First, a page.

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Can't get work in perspective, struggling domestically ... would it be a mistake to increase PT hours?

(8 Posts)
unhingedbywork Mon 14-Mar-16 14:46:45

I work 24 hours per week in a technical/scientific role for a large government organisation. DH 30 hours for the same organisation. 2 DS, 5 and 7, both at school. There are specific things about work that have made me very unhappy in the past and still cause resentment now, mostly linked to a specific manager A. I moved from elsewhere in the organisation and from the very start he seemed to dislike or disapprove of me for some reason, was unwilling to discuss work to any useful depth, performance reviews always seemed as short as he could get away with (generally neutral with the occasional negative comment, not mentioned at the time but written on the form afterwards), no discussion of progression or the future at all, never any discussion of change. A also never wanted to hear anything bad (and I'm not a whinger) and I grew to feel as if trying to change things would only make them worse. My work was fairly limited in scope, not that hard but difficult to shine at - the environment is quasi-academic and you are expected to build a reputation, and I just couldn't.

I eventually got fed up enough, about a year ago, to apply for another internal job working for B whom I've known for a long time. Screwed up the interview (lack of recent practice and lack of preparation) and didn't get it, but B came back later and offered me a 12-month secondment which I'm now half way through. I am now a lot happier with work but at the same time a lot more stressed as it is possible that the secondment could go permanent if I do it well enough, so it feels a bit like a 12-month job interview. At the same time working for B who is conscientious and encouraging has made me realise what a truly rubbish time I had with A. I am feeling very cross with myself for letting that go on so long and am feeling as if it's beginning to affect my mental health. I had two weepy episodes before Christmas, triggered by work stuff but allowed to get out of proportion. I would burst into tears every time I went to the toilet at work, cry silently on the bus on the way home and at home in front of the boys. This past weekend was worse, I got the Rage, once with the boys on Friday evening (managed to pull myself together again quite quickly, but did something physical which I regret) and then with DH on Sunday, ranting and raving and chucking things about. DH is a very gentle person and very much "in the moment" and will never plan for or anticipate anything - he puts in the hours domestically on the immediate stuff and is brilliant with the boys, but I always feel as if anything outside the daily routine will only happen in our house if I make it happen. I am untidy, DH is worse and our house is a tip and depressing to be in.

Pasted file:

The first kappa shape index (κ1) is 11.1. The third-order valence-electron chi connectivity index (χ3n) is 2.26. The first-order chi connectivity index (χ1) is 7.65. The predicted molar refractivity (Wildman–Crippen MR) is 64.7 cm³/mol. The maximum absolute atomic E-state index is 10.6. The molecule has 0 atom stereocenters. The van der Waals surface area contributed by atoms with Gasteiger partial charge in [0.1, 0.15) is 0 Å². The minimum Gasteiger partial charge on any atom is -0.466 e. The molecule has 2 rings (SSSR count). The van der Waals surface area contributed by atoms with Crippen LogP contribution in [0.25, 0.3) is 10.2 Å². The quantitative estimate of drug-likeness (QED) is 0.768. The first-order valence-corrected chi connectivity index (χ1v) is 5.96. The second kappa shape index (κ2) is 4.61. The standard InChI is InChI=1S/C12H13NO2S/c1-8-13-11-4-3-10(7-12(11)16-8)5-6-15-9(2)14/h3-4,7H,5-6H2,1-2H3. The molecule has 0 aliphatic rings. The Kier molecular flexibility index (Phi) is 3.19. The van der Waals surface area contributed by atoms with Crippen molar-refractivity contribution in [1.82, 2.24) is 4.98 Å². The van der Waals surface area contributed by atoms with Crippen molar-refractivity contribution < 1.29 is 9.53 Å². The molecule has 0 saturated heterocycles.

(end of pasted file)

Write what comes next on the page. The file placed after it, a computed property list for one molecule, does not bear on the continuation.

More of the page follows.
I now feel as if I've let this get so far out of control that I can't actually tell what the problem is. I've become obsessed with the idea of increasing my hours at work in the hope of making a good job of the secondment, and also reasoning that the emotional overheads of work are already huge and won't increase any more. The house also can't get any worse. I like the happy professional persona I have at work and there is a social aspect that I would like to take more advantage of - I let this go a bit with the exhaustion of having small DC, as well as depressing immediate work surroundings, but increasing my hours would mean more time for networking and finding out about other possibilities if I can't stay in B's group. Extra income is not really a factor as it would go to cover financing and running the second car we would need.

On the other hand I also fantasise regularly about letting go, resigning completely and keeping the house nice and growing vegetables ... we could survive on DH's salary, neither of us is that bothered about "lifestyle" stuff. DH has his own troubles though and it would be very difficult if I ever needed to find work again. There are no other employers in the area so I'd need to retrain. I'm 42 now. I also realise that it's unusual to be able to work so few hours at a professional job and maybe I ought to count my blessings and just try to let it get to me less - any tips ...??

DesertOrDessert Mon 14-Mar-16 16:01:25

I worked for A. B hauled me into his office one day and told me to apply for a job (working for him), which I thankfully got. I got 3 very good years out of it, before a restructure put A back in charge of me! I quit pretty soon afterwards after begging for either another role, or a reasonable management change and mediation fell on deaf ears, and DH got offered something half way round the world.

Personally, if B is not pushing you to increase hours, don't do it. If he is hinting at it, don't do it. Consider it if B is telling you a job offer depends on it.